Canoeist kicks off trip down the St. Croix to honor past, present, and future

Jeff Butler will spend two weeks paddling down the river in honor of his brother and the region’s heritage — with chances to visit him on the journey.




5 minute read

In partnership with the North Woods and Waters of the St. Croix Heritage Area:

Jeff Butler canoeing the St. Croix in January. (Photo by Rhonda Schrader)

On May 2, at 9 a.m., Jeff Butler will begin a solo, 168-mile sojourn down the St. Croix River from its beginning near Solon Springs, Wisconsin, to where it meets the Mississippi at Prescott, Wisconsin. He is doing this as a spiritual journey in honor of his brother, Richard Leo “Dick” Butler.  The brothers had talked about this trip and Jeff hoped he would share a day on the river with his brother, but it was not to be. Dick died peacefully surrounded by his family on January 22, 2021.

North Woods and Waters is grateful that Jeff will be also be using this trip to focus attention on North Woods and Waters of the St. Croix Area Heritage Area.

“The tag line for North Woods and Waters is ‘Many Waters, Many Stories.’ I am hoping my trip will help focus attention on what North Woods and Waters is doing on behalf of the natural, cultural, and historic resources of this beautiful, 8,000 square mile watershed,” Butler says. “We have many waters to explore and many stories to tell.“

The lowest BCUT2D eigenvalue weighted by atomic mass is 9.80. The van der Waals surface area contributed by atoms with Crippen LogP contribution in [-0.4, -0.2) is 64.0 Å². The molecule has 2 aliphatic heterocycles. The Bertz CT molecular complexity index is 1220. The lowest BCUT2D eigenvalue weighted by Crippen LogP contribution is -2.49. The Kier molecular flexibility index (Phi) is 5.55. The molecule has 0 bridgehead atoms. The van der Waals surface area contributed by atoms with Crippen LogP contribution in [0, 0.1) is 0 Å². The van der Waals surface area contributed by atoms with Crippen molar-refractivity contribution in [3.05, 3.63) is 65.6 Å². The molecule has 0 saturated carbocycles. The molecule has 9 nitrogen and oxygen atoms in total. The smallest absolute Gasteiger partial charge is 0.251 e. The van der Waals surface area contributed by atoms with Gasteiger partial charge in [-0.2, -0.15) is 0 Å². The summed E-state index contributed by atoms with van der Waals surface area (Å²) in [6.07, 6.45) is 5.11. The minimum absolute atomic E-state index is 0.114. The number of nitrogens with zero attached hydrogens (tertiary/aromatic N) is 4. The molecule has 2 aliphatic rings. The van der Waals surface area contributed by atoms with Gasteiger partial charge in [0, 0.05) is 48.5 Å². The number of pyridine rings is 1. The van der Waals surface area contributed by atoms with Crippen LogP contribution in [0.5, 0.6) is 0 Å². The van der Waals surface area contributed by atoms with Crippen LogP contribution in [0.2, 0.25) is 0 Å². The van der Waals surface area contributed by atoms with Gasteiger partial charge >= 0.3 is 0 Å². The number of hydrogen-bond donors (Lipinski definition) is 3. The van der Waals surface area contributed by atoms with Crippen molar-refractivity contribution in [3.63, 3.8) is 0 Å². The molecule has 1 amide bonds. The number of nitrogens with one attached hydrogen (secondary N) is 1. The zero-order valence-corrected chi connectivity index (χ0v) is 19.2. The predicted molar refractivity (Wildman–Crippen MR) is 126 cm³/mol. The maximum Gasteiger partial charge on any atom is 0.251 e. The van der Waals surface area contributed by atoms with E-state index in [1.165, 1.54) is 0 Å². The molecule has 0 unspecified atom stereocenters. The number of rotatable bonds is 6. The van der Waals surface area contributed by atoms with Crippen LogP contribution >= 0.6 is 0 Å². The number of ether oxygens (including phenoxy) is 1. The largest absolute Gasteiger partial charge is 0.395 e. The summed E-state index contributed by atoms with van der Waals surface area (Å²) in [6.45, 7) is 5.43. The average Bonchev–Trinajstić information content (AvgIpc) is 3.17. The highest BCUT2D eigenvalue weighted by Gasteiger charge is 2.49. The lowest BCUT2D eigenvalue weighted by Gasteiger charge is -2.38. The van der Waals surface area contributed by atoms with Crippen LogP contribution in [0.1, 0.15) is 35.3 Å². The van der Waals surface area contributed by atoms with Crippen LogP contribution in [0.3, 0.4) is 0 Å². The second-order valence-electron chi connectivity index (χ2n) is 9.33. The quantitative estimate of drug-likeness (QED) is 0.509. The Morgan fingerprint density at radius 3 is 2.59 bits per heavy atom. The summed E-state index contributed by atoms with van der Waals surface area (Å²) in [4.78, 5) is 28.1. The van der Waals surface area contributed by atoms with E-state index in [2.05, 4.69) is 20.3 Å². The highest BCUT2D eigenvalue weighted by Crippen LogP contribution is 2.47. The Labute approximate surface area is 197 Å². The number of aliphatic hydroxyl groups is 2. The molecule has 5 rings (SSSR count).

And of course, as a quintessential storyteller, Jeff will share stories of his amazing trip through journaling, sharing updates on St. Croix 360, and several planned meeting spots during and at the end of his journey. (See Map & Itinerary below.)

First update from Jeff:

Canoeing the Namekagon in May 2020. (Photo by Jeff Butler)
Canoeing by the Hudson I-94 bridge in January. (Photo by Rhonda Schrader)

Whenever I crawl into a canoe or kayak I feel like I have been doing that forever, my mind always goes back to what it must of felt like for my Native American relatives on my father’ss side (his mother, great grandmother, and beyond were Ojibwe) to crawl into their birch bark canoes.

In May 2020, I paddled the Namekagon River from top to bottom and documented it on Facebook for friends and family to follow my trip. My brother Dick followed it as he was in a very tough and courageous battle with his cancer treatment. As with many others that have fought this fight, you put hope for a full recovery into some tangible event that you can look forward to doing in the future.

As I was half way down the Nam, I decided that now I have to paddle the St. Croix in May 2021 and maybe he could join me on part of it. He agreed that sounded like a great idea and he would look forward to joining me on part of the trip.

A campsite on Jeff’s May 2020 Namekagon Trip. (Photo by Jeff Butler)

My siblings and I were fortunate to grow up in a family where we were all introduced to loving all outdoor adventures in a variety of ways. We heard stories at a very early age of how our grandparents traveled in search of adventures, work, and for some a new way of life.

My great-grandfather left Cape Breton Island, Nova Scotia in 1895 to start a bridge building business with his brother in River Falls, Wis., and changed our last name from Boutilier to Butler. I always like to think that some of that French Canadian blood also had some French Voyageur blood mixed in along the way.

My dad’s youngest brother Roy taught high school wood shop in the 60s and 70s and his students would build canoe paddles and cedar strip canoes. Their first paddle trips would be down the Namekagon and St. Croix Rivers.

Jeff’s uncle Dick is in Canoe #20.

My dad’s other brother Dick (who my brother, Richard, was named after) paddled his canoe in the Minneapolis Aquatennial Paul Bunyan Canoe Derby in 1949. That canoe derby would start in Bemidji and end in Minneapolis from 1940 to the early 1960s.